Small cars earn top safety rating
DETROIT — The four-door Mini Cooper Countryman was the only one of 12 cars to earn a top rating of “good” in new frontal crash tests.
The Nissan Leaf, Nissan Juke, Fiat 500L and Mazda5 wagon all fared worst in the tests performed by the Insurance Institute for Highway Safety, an Arlington, Va.-based safety group that’s funded by insurers.
The Chevrolet Volt, Ford C-Max, Mitsubishi Lancer, Scion FR-S and Subaru BRZ all got the second-highest rating of “acceptable.” The Hyundai Veloster and Scion xB were a notch below that, with “marginal” ratings.
The small overlap front crash test, introduced in 2012, replicates what happens when 25 percent of a car’s front end strikes a rigid object at 40 miles per hour. It’s a difficult test because a small area of the car’s front end must absorb and manage the energy from a severe, high-speed crash.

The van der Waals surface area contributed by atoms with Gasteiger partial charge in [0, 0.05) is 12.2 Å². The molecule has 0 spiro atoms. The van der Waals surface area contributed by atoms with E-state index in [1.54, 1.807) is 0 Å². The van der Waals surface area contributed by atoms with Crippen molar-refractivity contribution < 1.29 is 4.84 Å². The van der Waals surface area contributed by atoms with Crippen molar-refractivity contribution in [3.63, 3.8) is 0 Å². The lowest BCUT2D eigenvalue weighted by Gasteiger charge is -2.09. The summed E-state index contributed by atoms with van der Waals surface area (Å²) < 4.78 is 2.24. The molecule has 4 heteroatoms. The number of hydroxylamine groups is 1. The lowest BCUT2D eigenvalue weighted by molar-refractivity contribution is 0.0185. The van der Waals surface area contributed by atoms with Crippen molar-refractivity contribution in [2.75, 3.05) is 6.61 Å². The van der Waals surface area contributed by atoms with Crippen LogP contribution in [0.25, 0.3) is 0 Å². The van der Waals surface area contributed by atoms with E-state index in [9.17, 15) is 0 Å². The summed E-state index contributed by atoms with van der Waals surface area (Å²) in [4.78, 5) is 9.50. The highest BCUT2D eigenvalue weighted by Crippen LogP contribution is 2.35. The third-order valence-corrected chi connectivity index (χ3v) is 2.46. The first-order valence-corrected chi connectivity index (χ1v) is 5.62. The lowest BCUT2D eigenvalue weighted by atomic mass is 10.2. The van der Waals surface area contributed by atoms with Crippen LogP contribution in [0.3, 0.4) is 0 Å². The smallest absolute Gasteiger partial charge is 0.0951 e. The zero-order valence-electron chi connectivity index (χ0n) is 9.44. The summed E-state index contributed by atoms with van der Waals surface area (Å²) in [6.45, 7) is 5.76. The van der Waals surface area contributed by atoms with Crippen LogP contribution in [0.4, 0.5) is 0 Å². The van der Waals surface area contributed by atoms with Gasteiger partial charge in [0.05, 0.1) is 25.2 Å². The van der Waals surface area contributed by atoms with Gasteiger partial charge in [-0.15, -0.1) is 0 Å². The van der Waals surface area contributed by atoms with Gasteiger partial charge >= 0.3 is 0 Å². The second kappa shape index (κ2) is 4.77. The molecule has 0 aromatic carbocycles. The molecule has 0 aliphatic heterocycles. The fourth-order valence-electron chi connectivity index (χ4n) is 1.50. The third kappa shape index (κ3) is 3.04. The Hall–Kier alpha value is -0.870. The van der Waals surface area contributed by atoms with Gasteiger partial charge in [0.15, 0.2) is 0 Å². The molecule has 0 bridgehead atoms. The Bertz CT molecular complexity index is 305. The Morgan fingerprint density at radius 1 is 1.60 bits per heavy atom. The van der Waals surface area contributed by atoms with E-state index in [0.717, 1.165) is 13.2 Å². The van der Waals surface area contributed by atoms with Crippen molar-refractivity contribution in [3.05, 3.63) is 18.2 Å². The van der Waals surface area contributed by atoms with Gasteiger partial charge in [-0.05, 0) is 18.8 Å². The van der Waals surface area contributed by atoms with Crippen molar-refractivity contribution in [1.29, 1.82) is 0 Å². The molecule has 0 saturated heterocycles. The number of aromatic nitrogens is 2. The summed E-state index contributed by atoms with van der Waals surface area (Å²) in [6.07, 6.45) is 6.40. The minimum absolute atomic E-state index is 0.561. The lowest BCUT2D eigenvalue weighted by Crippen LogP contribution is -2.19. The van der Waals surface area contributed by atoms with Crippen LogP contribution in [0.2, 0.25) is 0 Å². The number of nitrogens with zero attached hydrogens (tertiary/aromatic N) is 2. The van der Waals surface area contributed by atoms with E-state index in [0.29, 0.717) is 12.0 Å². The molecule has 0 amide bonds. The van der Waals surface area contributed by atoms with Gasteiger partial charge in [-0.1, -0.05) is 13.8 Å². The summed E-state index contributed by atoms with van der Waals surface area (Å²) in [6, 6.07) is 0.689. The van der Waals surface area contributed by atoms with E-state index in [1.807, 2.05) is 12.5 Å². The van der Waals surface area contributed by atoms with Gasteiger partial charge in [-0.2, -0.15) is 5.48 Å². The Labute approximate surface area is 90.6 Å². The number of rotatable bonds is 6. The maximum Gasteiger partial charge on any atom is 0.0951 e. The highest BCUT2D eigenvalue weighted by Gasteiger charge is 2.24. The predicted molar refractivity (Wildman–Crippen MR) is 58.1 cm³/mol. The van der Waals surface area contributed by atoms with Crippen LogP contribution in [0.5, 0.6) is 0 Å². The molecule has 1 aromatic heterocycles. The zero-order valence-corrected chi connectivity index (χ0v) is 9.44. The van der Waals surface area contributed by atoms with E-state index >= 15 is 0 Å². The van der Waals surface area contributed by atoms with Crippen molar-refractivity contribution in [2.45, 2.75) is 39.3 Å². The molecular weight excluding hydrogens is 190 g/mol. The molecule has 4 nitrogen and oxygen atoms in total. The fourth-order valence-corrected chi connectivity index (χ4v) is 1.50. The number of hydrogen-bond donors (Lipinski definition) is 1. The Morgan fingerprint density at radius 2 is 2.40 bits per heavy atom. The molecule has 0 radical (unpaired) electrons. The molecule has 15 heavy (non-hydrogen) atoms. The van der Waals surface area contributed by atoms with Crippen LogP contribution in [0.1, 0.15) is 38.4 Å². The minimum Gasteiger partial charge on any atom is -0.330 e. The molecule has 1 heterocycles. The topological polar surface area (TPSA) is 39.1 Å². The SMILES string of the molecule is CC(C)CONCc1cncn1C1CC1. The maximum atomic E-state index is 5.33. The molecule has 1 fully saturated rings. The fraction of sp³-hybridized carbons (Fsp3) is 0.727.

To earn a “good” rating, a car must keep the cabin around the occupants largely intact and protect them with a combination of seat belts and air bags, the institute said. When a car’s cabin collapses, as it did in the crash tests of the Juke, Leaf, 500L and Mazda5, it can move the seats and air bags out of place, increasing the risk of injuries.
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